In the 1970s, a sustained campaign convinced much of the world that protesters were saving cuddly seals from murderous killers near the Arctic Circle. Before long, people around the world became accustomed to seeing images of hunters with clubs, looming over a fluffy white-harp seal pups.
Europe was the primary market for seal products at the time. After a public outcry, the European Economic Community banned the import of white harp seal pup furs in 1983, and then the EU later extended the ban to all seal products in 2009, citing “moral concerns.”
The campaign against sealing succeeded in destroying European interest in seal products, but there was a lot missing from the story. For example, in contrast to the commercial hunt that image depicted, subsistence sealing had sustained generations of coastal people in northeastern Canada and the Canadian Arctic over centuries.
Today, non-Indigenous hunters in Canada are permitted to take six seals a year for personal use. Subsistence hunters and their families eat the meat and, when possible, sell the fur for a small income during the lean winter months when the main fishing seasons for species like cod, crab and capelin are closed. In contrast, commercial hunts historically left much of the animal on the ice after the fur was removed.
While protests in the 1970s targeted the commercial harp seal-hunt on the northeast coast of Canada, particularly in Newfoundland and Labrador, Quebec and the Gulf of St Lawrence, some hardline protesters didn’t distinguish between the two different types, and wanted all hunting stopped.
The result was the EU import ban, which, even today, lumps commercial and subsistence hunting by non-Indigenous peoples together. It only permits import into the EU of items produced by Inuit through traditional hunting and deprives other subsistence sealers of an economic and cultural lifeline. As we shall see, the anti-sealing cause has left deep wounds in Canada.
In 1964, a film crew paid someone to skin a seal alive, and the act of cruelty was portrayed as a typical sealing practice in an explosive documentary. A few years after airing, the footage was debunked. But the process of demonizing sealers and their cultures was already in full swing.
Coordinated campaigns against sealers and the sealing industry began in 1969. Sealers received death threats from protesters who inundated small communities in Newfoundland, interfering in commercial hunts. During the 1977 seal hunt, protesters reportedly held a sealer hostage on floating ice.
However, the anti-sealing movement itself didn’t speak with a single voice. Traditional conservation organizations like the World Wildlife Fund argued for more oversight and sustainable quotas. Animal rights organizations like the International Fund for Animal Welfare argued that sealing shouldn’t happen at all.
The initial protests were sparked by concerns about the declining harp seal population. This was something sealers and activists alike worried about. Over 40 years later, though, the argument that sealing threatens an endangered species is less convincing. In 2017, the Canadian government’s Department of Fisheries and Oceans estimated that the harp seal population in the northwest Atlantic was “about 7.4 million animals — six times larger than in the 1970s.”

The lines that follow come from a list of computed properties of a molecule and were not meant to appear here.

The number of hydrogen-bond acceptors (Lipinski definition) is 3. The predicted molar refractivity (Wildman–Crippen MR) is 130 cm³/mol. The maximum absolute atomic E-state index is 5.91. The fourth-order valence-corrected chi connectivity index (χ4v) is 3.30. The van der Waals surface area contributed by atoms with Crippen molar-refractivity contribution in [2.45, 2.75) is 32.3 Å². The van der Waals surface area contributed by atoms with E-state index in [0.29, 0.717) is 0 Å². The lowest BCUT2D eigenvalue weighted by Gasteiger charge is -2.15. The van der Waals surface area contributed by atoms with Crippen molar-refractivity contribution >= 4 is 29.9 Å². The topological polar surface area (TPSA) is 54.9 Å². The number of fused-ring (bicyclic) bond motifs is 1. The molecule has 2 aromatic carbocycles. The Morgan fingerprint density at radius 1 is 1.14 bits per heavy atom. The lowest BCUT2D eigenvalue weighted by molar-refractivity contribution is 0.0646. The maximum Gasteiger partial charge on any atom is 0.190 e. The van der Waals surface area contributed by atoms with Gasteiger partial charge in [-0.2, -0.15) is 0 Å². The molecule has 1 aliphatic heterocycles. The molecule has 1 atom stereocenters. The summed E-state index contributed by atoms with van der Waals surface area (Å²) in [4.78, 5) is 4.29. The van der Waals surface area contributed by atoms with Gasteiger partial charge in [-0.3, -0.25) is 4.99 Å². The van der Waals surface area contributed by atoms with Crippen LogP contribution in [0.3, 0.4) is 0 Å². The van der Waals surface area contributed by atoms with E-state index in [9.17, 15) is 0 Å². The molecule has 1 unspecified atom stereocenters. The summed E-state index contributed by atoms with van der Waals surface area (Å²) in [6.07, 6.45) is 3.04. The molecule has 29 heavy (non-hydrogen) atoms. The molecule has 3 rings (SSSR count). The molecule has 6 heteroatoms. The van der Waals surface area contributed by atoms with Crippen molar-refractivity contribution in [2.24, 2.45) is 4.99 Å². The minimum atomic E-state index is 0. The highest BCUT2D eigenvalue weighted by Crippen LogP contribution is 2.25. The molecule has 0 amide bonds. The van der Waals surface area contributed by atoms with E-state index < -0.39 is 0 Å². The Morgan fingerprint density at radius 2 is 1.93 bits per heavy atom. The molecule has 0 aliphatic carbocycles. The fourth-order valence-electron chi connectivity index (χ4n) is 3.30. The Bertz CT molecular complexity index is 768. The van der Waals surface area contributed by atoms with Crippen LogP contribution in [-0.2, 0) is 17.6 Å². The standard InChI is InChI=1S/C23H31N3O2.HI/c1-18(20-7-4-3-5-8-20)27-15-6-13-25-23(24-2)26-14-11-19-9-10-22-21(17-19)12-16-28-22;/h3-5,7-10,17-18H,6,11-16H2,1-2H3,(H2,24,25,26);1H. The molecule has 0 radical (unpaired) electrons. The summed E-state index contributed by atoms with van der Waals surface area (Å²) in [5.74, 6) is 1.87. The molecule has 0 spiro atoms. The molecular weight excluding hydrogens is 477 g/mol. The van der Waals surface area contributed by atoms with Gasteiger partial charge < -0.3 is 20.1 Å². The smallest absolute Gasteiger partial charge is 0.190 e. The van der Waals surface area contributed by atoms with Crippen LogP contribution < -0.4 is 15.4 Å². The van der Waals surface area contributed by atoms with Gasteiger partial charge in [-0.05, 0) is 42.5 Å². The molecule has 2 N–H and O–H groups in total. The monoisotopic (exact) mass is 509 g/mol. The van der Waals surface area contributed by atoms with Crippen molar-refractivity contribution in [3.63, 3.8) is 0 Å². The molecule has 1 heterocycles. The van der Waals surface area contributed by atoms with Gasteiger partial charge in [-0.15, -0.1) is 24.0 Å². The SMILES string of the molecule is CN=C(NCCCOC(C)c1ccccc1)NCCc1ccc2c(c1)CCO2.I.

Among the initial protest organizations, Greenpeace stands out for its evolving position on sealing. Greenpeace began protesting sealing in 1976, but acknowledged the connection between subsistence sealing and Inuit and Newfoundland and Labrador cultures. It partnered with the Newfoundland Fishermen, Food and Allied Workers union to protect seals from foreign over-hunting.
But a year later, Greenpeace joined the hardline campaign against all sealing and abandoned the FFAW. Eventually, Greenpeace withdrew from campaigning in response to WWF and Inuit advocates who highlighted the negative effects of the protests on Indigenous peoples.
A painful legacy
The IFAW promotes its stance on sealing by championing its role in the success of the European ban. “Once that ban was in place,” its website claims, “the number of Canadian sealers dropped by 90 percent.”
At the height of the protests in 1977, the typical sealer had 3.5 dependants, a grade-9 education, and lived in an isolated community with few alternative job prospects, according to a Greenpeace report.
To this day, sealers and their families risk violence to practice and express their cultures. A Newfoundland woman whose father is a subsistence sealer allegedly received a threat to kidnap and skin her three-year-old child after she posted a photo of them wearing a seal-fur bow tie and hat.
In 2014, Greenpeace Canada acknowledged its role in the anti-sealing movement and apologized to Canadian Inuit and other Indigenous and coastal peoples. But there is still little being done to stop the damage to sealers and sealing cultures.
The EU continues to ban imports from non-Indigenous sealers on ethical grounds and successfully defended its position against a Norwegian, Canadian and Inuit challenge in 2010.
The hidden human cost of all this is rarely discussed. Sealing cultures in northern Canada suffered during the long campaign against the sealing industry and their traditional way of life, and as a result of the EU ban, that suffering endures.
Danita Catherine Burke is a fellow of the J.R. Smallwood Foundation at University of Southern Denmark.
This article is republished from The Conversation under a Creative Commons license. Read the original article.